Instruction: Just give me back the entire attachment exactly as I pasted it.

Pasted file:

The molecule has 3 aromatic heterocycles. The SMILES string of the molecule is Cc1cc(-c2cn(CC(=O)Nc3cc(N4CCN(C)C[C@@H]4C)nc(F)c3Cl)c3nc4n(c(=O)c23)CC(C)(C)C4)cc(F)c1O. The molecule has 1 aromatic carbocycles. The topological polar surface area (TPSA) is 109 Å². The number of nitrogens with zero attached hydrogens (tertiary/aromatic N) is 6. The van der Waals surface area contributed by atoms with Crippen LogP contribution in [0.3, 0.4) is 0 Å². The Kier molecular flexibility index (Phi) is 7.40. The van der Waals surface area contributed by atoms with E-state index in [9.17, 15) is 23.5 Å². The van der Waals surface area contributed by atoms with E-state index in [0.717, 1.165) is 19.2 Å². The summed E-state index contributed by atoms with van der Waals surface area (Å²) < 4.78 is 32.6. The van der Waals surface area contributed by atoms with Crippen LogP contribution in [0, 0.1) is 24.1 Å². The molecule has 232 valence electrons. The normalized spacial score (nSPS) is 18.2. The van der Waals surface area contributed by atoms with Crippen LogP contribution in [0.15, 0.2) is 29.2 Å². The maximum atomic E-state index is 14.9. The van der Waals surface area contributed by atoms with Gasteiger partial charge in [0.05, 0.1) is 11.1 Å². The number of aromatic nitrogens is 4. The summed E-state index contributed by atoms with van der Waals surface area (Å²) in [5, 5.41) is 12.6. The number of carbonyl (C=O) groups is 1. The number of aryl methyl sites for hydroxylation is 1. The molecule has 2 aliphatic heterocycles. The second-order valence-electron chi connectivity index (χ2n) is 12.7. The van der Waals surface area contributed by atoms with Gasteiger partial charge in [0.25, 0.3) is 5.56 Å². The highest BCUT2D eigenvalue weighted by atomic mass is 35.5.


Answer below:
The molecule has 3 aromatic heterocycles. The SMILES string of the molecule is Cc1cc(-c2cn(CC(=O)Nc3cc(N4CCN(C)C[C@@H]4C)nc(F)c3Cl)c3nc4n(c(=O)c23)CC(C)(C)C4)cc(F)c1O. The molecule has 1 aromatic carbocycles. The topological polar surface area (TPSA) is 109 Å². The number of nitrogens with zero attached hydrogens (tertiary/aromatic N) is 6. The van der Waals surface area contributed by atoms with Crippen LogP contribution in [0.3, 0.4) is 0 Å². The Kier molecular flexibility index (Phi) is 7.40. The van der Waals surface area contributed by atoms with E-state index in [9.17, 15) is 23.5 Å². The van der Waals surface area contributed by atoms with E-state index in [0.717, 1.165) is 19.2 Å². The summed E-state index contributed by atoms with van der Waals surface area (Å²) < 4.78 is 32.6. The van der Waals surface area contributed by atoms with Crippen LogP contribution in [0, 0.1) is 24.1 Å². The molecule has 232 valence electrons. The normalized spacial score (nSPS) is 18.2. The van der Waals surface area contributed by atoms with Crippen LogP contribution in [0.15, 0.2) is 29.2 Å². The maximum atomic E-state index is 14.9. The van der Waals surface area contributed by atoms with Gasteiger partial charge in [0.05, 0.1) is 11.1 Å². The number of aromatic nitrogens is 4. The summed E-state index contributed by atoms with van der Waals surface area (Å²) in [5, 5.41) is 12.6. The number of carbonyl (C=O) groups is 1. The number of aryl methyl sites for hydroxylation is 1. The molecule has 2 aliphatic heterocycles. The second-order valence-electron chi connectivity index (χ2n) is 12.7. The van der Waals surface area contributed by atoms with Gasteiger partial charge in [0.25, 0.3) is 5.56 Å². The highest BCUT2D eigenvalue weighted by atomic mass is 35.5.